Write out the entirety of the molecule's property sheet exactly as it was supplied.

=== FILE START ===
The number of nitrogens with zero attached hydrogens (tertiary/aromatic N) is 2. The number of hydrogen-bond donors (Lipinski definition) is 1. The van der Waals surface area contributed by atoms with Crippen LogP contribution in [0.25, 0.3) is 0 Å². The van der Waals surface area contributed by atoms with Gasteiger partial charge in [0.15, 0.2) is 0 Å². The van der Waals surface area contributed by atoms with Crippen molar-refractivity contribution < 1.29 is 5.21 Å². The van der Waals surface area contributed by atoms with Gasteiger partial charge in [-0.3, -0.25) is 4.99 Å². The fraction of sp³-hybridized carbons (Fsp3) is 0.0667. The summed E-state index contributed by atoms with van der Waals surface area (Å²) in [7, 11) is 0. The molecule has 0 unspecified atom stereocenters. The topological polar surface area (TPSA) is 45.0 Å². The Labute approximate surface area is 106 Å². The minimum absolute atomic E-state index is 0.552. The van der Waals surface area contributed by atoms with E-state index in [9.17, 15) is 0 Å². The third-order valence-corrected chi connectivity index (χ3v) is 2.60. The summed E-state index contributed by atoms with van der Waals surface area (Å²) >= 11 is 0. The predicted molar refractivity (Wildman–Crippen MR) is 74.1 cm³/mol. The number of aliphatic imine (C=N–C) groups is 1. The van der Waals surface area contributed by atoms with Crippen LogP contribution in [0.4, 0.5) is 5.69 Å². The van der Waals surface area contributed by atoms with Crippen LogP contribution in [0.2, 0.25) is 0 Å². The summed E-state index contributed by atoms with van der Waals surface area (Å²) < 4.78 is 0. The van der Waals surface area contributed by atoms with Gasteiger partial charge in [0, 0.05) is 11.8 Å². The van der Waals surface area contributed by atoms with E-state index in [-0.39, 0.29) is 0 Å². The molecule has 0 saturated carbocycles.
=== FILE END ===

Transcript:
The number of nitrogens with zero attached hydrogens (tertiary/aromatic N) is 2. The number of hydrogen-bond donors (Lipinski definition) is 1. The van der Waals surface area contributed by atoms with Crippen LogP contribution in [0.25, 0.3) is 0 Å². The van der Waals surface area contributed by atoms with Gasteiger partial charge in [0.15, 0.2) is 0 Å². The van der Waals surface area contributed by atoms with Crippen molar-refractivity contribution < 1.29 is 5.21 Å². The van der Waals surface area contributed by atoms with Gasteiger partial charge in [-0.3, -0.25) is 4.99 Å². The fraction of sp³-hybridized carbons (Fsp3) is 0.0667. The summed E-state index contributed by atoms with van der Waals surface area (Å²) in [7, 11) is 0. The molecule has 0 unspecified atom stereocenters. The topological polar surface area (TPSA) is 45.0 Å². The Labute approximate surface area is 106 Å². The minimum absolute atomic E-state index is 0.552. The van der Waals surface area contributed by atoms with E-state index in [9.17, 15) is 0 Å². The third-order valence-corrected chi connectivity index (χ3v) is 2.60. The summed E-state index contributed by atoms with van der Waals surface area (Å²) >= 11 is 0. The predicted molar refractivity (Wildman–Crippen MR) is 74.1 cm³/mol. The number of aliphatic imine (C=N–C) groups is 1. The van der Waals surface area contributed by atoms with Crippen LogP contribution in [0.4, 0.5) is 5.69 Å². The van der Waals surface area contributed by atoms with Crippen LogP contribution in [0.2, 0.25) is 0 Å². The summed E-state index contributed by atoms with van der Waals surface area (Å²) < 4.78 is 0. The van der Waals surface area contributed by atoms with Gasteiger partial charge in [0, 0.05) is 11.8 Å². The van der Waals surface area contributed by atoms with E-state index in [-0.39, 0.29) is 0 Å². The molecule has 0 saturated carbocycles.